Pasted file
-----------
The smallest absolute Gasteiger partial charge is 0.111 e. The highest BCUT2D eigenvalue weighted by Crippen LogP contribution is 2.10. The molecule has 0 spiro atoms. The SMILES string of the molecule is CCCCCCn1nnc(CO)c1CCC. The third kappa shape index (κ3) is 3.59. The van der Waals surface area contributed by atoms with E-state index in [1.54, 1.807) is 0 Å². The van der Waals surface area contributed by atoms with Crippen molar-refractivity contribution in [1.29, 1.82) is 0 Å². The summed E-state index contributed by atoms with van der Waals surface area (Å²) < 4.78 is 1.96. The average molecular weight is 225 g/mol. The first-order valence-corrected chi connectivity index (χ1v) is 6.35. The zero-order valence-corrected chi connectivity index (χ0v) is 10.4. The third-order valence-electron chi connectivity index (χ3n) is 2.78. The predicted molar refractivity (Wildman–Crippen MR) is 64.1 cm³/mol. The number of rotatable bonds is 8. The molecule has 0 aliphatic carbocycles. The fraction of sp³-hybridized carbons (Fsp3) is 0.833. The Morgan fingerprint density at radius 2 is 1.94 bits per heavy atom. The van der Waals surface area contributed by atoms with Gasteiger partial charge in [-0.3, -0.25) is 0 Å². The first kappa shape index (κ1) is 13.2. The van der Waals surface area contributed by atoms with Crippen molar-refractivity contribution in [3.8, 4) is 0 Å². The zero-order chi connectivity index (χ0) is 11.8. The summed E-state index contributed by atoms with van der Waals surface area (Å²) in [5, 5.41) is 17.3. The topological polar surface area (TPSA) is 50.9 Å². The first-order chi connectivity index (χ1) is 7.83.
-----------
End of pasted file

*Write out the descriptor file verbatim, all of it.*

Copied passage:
The smallest absolute Gasteiger partial charge is 0.111 e. The highest BCUT2D eigenvalue weighted by Crippen LogP contribution is 2.10. The molecule has 0 spiro atoms. The SMILES string of the molecule is CCCCCCn1nnc(CO)c1CCC. The third kappa shape index (κ3) is 3.59. The van der Waals surface area contributed by atoms with E-state index in [1.54, 1.807) is 0 Å². The van der Waals surface area contributed by atoms with Crippen molar-refractivity contribution in [1.29, 1.82) is 0 Å². The summed E-state index contributed by atoms with van der Waals surface area (Å²) < 4.78 is 1.96. The average molecular weight is 225 g/mol. The first-order valence-corrected chi connectivity index (χ1v) is 6.35. The zero-order valence-corrected chi connectivity index (χ0v) is 10.4. The third-order valence-electron chi connectivity index (χ3n) is 2.78. The predicted molar refractivity (Wildman–Crippen MR) is 64.1 cm³/mol. The number of rotatable bonds is 8. The molecule has 0 aliphatic carbocycles. The fraction of sp³-hybridized carbons (Fsp3) is 0.833. The Morgan fingerprint density at radius 2 is 1.94 bits per heavy atom. The van der Waals surface area contributed by atoms with Gasteiger partial charge in [-0.3, -0.25) is 0 Å². The first kappa shape index (κ1) is 13.2. The van der Waals surface area contributed by atoms with Crippen molar-refractivity contribution in [3.8, 4) is 0 Å². The zero-order chi connectivity index (χ0) is 11.8. The summed E-state index contributed by atoms with van der Waals surface area (Å²) in [5, 5.41) is 17.3. The topological polar surface area (TPSA) is 50.9 Å². The first-order chi connectivity index (χ1) is 7.83.